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Experimenting with Confederation

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1 Experimenting with Confederation

2 BIG IDEAS MAIN IDEA: Americans adopted the Articles of Confederation but found the new government too weak to solve the nations problems. WHY IT MATTERS NOW: The reaction to the weak Articles of Confederation led to a stronger central government that has continued to expand its power.

3 Americans Debate Republicanism
Fighting the revolution gave states common goals but they were reluctant to unite under a strong central government. Republicanism: government bases on the consent of the people Republic: government in which citizens rule through their elected representatives

4 Basis for a Republic Many Americans believed that a ‘republic’ would put the nations in the hands of capable elected leaders Others felt that a republic would benefit from allowing citizens to pursue their own economic/political interests State Constitutions were similar in guaranteeing rights like: freedom of speech, press, & religion. State Constitutions differed widely in granting voting rights. (Some states granted voting rights to all white males while some made it mandatory for male voters to own property in order to vote.)

5 Continental Congress Debates
While states developed their individual constitutions, the Continental Congress tried to draft one for the nation. This task would prove to be very difficult.

6 Supreme Power: Can it be divided?
The Continental Congress proposed a new type of government called: The Articles of Confederation: This meant that state governments & federal government would share fundamental powers. State governments were in charge in certain areas while the federal government was in charge of other areas. This is known as a confederation or alliance.

7 Supreme Power: Can it be divided?
FEDERAL Government STATE Government Power to declare war, make peace, sign treaties, borrow money, set standards for coins/ weights/measures, establish a postal service, and deal with Native Americans. Only government with the ability to tax its citizens

8 Representation Debate
All states would have equal power in Congress even though the states were different in many ways: (land size, wealth, population, etc.) Should the delegates to a national congress represent population or state? Should states with greater populations have more delegates in Congress than states with smaller populations? RESULT: Each state was represented by 1 delegate.

9 Western Lands By 1781, the states gave up their western claims to the Confederation Congress and the Articles of Confederation went into effect in March 1781.

10 Governing Western Lands
Each township would be divided into 36 sections of 1 square mile A person/family could purchase a section and divide it into farms or units Typically $1= acre Hope to develop communities Congress would appoint a territorial governor and judge 5000 voting residents = temporary constitution and government elections Total population of 60,000 = draft a constitution and ask for sate approval by congress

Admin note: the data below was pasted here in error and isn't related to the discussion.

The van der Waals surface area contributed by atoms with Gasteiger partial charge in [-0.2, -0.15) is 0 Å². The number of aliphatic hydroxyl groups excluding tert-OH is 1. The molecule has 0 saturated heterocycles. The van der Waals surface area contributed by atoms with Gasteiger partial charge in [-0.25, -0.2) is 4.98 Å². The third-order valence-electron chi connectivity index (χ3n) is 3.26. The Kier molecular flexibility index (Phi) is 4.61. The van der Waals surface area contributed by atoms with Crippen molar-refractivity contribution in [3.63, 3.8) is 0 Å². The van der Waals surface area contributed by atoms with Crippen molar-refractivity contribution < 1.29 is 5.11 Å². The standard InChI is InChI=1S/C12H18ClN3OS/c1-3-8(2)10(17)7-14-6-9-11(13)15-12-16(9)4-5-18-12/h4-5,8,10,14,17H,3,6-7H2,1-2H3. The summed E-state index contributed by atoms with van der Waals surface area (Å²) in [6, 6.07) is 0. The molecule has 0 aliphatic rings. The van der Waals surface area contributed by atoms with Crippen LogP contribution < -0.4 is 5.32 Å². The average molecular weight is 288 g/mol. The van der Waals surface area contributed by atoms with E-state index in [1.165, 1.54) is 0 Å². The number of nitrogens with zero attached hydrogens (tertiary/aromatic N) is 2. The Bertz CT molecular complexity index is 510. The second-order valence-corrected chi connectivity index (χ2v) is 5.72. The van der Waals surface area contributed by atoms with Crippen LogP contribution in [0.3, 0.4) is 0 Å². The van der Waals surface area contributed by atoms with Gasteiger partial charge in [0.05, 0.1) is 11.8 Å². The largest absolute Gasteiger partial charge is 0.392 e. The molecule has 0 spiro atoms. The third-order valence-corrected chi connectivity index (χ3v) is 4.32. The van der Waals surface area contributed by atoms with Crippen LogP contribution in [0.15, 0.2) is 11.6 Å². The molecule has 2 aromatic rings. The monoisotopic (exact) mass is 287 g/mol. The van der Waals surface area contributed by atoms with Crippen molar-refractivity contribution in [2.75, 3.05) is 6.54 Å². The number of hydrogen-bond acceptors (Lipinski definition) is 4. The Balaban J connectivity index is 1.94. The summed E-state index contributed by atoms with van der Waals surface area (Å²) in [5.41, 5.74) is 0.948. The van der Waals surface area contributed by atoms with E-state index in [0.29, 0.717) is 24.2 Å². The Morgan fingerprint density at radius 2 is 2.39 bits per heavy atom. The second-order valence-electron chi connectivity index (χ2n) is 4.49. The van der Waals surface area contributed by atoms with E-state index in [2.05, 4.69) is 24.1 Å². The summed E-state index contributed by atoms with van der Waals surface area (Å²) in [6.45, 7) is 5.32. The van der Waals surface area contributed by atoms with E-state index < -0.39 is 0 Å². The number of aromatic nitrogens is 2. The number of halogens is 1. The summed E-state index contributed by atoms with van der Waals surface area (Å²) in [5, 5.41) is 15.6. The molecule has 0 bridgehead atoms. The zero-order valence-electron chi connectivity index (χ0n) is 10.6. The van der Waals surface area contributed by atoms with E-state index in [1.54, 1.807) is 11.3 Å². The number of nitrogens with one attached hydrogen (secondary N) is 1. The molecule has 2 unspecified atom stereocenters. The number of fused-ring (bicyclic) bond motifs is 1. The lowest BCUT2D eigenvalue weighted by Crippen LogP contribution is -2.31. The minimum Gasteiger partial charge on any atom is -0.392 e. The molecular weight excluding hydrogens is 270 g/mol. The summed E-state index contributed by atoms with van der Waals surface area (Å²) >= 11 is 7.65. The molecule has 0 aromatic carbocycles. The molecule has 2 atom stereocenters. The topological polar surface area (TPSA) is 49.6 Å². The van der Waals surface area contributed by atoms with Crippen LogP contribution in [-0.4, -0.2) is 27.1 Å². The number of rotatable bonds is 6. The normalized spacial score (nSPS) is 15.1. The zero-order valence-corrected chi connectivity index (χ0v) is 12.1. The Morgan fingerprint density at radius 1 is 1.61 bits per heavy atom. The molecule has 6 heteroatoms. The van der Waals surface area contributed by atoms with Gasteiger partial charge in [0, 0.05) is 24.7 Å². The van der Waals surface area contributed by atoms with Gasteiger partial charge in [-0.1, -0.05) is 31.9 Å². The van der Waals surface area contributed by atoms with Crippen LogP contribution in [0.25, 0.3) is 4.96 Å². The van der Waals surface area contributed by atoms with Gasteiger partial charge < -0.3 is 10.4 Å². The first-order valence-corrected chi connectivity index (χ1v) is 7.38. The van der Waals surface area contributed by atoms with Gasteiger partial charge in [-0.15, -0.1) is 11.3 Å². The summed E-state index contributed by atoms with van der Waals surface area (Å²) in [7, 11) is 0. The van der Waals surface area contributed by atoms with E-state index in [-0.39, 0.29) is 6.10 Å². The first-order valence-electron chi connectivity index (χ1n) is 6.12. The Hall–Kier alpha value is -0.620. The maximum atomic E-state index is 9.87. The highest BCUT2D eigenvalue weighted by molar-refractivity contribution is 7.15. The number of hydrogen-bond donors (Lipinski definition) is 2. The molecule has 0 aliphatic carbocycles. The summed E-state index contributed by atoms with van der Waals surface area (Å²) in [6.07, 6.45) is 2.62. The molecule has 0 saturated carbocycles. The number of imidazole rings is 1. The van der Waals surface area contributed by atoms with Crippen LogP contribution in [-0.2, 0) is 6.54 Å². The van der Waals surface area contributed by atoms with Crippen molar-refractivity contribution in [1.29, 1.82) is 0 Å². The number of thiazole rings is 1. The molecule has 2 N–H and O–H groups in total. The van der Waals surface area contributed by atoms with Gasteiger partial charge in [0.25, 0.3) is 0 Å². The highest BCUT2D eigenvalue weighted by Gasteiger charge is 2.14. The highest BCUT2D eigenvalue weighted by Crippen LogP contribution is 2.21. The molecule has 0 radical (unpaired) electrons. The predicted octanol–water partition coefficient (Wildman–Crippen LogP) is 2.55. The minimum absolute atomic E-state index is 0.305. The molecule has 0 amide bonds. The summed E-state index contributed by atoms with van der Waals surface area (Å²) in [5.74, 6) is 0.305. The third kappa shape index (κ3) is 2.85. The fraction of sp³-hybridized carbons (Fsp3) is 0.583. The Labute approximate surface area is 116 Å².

11 Economic and Political Problems
Problem 1: The United States lacked ‘national unity’. Problem 2: Confederation Congress did not recognize the differences in population among the states. Problem 3: Articles could not be amended without the consent of all the states– Nearly impossible to amend government. Problem 4: Congress was in enormous debt. ($160 million) Continental money was worthless. Problem 5: Congress had no control over interstate or foreign trade.

12 Borrowers and Lenders Wealthy Creditors Poor Borrowers After the Revolution, wealthy people who lent money to the states favored high taxes so the state governments could pay back their loan. Wanted to keep the supply of money low so that it would keep its full value. High taxes sent many citizens (farmers) into debt. Wanted the state to print more paper money to lessen its value and enable them to pay off their debts with cheap currency

13 Foreign Relations Problems
United States could not repay its debts to British merchants and would not compensate Loyalists for property losses. Britain refused to evacuate its military forts on the Great Lakes. Spain’s presence on the western boarder of US posed a threat to US western expansion.

14 Weaknesses of the Articles of Confederation
Congress could not enact and collect taxes Congress could not regulate interstate or foreign trade Each state had only one vote in Congress, regardless of population 2/3 majority– 9 out of 13 states needed to agree to pass any law Articles could be amended only if all states approved There was no executive branch to enforce laws of Congress There was no national court system to settle legal disputes There were 13 separate states that lacked national unity

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